March 24, 2006
By JAMES M. ODATO, Capitol bureau
ALBANY -- A judge on Thursday gave the state Board of Elections until April 10 to explain how it intends to comply with federal voting rules.
U.S. District Court Judge Gary L. Sharpe set the deadline in granting the Department of Justice's injunction against the state.
Sharpe also rejected attempts by several third parties to intervene in the suit, which the DOJ lodged March 1 over the state's failure to comply with the Help America Vote Act.
Under HAVA, the state was supposed to replace its lever machines by this year's elections and create a computerized voter registry. However, the state is still figuring out how to certify new machines that counties would purchase, and developing the database system, making 2006 deadlines highly unlikely.
Lee Daghlian, a spokesman for the elections board, said the state will submit an interim "Plan B" plan within the next 17 days with several temporary fixes. The plan calls for certifying ballot marking devices or vote-by-phone systems for the disabled that would be purchased by counties instead of new voting machines. Meanwhile, the state will set up an interim voter databank. It would use the old lever machines this fall.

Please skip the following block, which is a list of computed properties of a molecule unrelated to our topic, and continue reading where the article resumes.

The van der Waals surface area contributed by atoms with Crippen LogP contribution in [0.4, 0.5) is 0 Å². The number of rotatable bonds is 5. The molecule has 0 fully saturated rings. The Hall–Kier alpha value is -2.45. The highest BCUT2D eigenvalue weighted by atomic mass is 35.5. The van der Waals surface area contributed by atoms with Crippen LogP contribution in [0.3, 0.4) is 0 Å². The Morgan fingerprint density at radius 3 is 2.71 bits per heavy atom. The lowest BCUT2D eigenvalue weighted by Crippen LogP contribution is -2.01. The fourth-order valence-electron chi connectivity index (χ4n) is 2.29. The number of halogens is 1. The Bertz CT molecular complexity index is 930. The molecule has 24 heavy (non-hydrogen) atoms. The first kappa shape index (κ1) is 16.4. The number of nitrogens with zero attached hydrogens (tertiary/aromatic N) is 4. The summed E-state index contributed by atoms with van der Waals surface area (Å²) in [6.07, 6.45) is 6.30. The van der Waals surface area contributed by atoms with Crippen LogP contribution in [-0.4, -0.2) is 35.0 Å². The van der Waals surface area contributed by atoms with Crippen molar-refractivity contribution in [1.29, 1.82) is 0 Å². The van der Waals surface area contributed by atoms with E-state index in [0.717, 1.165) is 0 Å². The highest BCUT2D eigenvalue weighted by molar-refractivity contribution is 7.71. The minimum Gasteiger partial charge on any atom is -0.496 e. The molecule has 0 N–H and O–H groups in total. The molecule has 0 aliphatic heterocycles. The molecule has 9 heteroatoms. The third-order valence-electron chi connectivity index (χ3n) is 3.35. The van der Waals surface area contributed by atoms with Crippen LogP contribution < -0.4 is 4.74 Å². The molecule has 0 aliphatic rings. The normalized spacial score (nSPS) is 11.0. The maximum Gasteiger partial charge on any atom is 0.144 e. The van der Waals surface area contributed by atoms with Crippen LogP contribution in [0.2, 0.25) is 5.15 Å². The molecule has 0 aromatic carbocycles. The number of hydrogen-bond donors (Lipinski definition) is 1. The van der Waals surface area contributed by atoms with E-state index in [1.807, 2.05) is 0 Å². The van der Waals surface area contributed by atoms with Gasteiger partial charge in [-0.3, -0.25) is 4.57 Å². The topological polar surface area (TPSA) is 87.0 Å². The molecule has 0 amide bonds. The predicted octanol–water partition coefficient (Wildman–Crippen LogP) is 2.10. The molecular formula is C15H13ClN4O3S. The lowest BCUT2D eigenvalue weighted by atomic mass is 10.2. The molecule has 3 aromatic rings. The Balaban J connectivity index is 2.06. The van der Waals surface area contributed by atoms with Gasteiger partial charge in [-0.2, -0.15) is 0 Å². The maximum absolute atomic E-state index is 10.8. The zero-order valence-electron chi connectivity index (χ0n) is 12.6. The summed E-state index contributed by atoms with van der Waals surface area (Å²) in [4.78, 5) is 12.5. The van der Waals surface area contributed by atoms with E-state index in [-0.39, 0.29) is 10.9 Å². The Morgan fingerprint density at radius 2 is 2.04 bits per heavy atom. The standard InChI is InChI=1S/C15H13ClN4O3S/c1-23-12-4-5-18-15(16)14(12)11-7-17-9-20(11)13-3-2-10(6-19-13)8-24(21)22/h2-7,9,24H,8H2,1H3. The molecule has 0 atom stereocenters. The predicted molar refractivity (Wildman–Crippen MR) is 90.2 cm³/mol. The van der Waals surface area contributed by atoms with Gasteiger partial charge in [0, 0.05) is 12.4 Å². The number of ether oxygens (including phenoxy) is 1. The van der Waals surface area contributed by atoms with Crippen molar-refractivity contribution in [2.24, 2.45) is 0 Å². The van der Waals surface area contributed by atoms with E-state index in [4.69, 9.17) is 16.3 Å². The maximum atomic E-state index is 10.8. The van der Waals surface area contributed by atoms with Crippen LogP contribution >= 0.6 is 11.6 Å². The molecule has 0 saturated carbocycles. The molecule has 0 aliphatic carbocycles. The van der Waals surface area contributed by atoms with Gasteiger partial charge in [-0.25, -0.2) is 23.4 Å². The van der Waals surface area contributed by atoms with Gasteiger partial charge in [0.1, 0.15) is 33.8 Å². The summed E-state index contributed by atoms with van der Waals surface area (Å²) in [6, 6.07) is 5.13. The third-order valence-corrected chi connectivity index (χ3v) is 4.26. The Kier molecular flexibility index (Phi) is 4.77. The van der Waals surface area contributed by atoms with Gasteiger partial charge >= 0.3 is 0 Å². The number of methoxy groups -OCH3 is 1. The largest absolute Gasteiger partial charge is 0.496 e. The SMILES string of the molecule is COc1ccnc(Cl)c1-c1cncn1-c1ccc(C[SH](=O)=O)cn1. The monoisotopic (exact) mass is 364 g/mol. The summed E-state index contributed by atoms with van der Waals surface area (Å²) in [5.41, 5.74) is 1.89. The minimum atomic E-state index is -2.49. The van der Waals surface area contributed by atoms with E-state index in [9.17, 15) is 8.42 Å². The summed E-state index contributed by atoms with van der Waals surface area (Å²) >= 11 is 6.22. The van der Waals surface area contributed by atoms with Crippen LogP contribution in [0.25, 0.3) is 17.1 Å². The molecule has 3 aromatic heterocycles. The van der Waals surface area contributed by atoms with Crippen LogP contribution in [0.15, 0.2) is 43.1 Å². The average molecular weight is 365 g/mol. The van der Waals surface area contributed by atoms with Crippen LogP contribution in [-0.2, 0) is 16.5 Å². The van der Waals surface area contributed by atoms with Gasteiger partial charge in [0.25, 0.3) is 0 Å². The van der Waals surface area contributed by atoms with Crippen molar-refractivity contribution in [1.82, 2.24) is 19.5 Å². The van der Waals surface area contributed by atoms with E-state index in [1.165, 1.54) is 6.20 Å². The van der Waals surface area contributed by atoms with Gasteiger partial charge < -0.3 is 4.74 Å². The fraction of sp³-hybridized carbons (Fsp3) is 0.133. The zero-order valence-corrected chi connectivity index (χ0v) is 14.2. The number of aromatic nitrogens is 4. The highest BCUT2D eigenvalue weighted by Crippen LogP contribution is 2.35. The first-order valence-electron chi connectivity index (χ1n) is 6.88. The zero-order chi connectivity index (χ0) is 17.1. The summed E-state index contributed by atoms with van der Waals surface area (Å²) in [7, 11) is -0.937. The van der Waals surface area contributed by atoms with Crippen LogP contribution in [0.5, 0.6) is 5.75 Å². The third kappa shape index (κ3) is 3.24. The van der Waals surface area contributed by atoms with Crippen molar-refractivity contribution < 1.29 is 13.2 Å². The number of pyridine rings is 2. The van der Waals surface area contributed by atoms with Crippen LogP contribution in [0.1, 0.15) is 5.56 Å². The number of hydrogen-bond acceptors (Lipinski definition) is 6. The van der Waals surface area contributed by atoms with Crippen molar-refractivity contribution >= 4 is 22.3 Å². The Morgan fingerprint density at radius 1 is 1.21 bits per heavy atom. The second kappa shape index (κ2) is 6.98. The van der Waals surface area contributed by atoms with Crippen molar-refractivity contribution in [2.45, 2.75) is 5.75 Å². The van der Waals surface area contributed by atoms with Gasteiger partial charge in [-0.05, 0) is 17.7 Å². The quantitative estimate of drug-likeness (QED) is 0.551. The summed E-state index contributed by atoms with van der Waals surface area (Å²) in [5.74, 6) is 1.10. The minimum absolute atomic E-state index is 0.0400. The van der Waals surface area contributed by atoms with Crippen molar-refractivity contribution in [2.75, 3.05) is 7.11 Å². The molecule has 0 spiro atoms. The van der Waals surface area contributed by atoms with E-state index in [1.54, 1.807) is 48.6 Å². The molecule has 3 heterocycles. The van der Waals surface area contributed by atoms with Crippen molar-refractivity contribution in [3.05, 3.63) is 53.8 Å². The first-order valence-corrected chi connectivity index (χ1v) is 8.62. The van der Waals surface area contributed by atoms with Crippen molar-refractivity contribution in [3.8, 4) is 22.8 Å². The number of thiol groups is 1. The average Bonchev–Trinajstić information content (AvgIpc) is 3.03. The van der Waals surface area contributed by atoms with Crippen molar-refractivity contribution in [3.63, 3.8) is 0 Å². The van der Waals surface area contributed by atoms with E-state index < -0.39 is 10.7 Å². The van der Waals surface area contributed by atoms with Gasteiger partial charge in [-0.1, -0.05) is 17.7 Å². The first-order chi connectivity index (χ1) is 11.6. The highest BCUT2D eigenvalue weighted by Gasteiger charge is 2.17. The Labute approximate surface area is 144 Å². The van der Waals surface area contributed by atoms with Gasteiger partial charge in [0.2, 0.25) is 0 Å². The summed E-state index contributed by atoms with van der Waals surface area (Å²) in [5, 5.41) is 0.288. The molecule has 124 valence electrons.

Some county elections officials say they've yet to see the phone voting systems, and worry about spending money on temporary solutions when they'll still have to buy new voting machines.
The state and counties are slated to get $220 million in federal funds to comply with HAVA.
"Some say they can do it, some say they can't," Daghlian said. He said the counties could come up with some other ideas or petition the court. "The feds are suing us, not the county boards," he said.
Assemblyman Keith Wright, D-Manhattan, who helped develop the law on New York's voting system criteria, said Plan B heads the state closer to its goals.
"Is it perfect? No," Wright said. "But with all the partisan bickering we had over HAVA it will give us a way to gradually ease into full compliance."
Bo Lipari, leader of a citizens group pushing for paper ballots and optical scanning machines, said Sharpe's order is reasonable and the delays may benefit New York, allowing other states that met the HAVA deadline to deal with any bugs.
He said the board of elections and Legislature share blame for delays, but the federal government is also at fault for taking months to provide guidance.
A spokesman for the DOJ did not return a call.
James M. Odato can be reached at 454-5083 or by e-mail at email@example.com.
All Times Union materials copyright 1996-2006, Capital Newspapers Division of The Hearst Corporation, Albany, N.Y.
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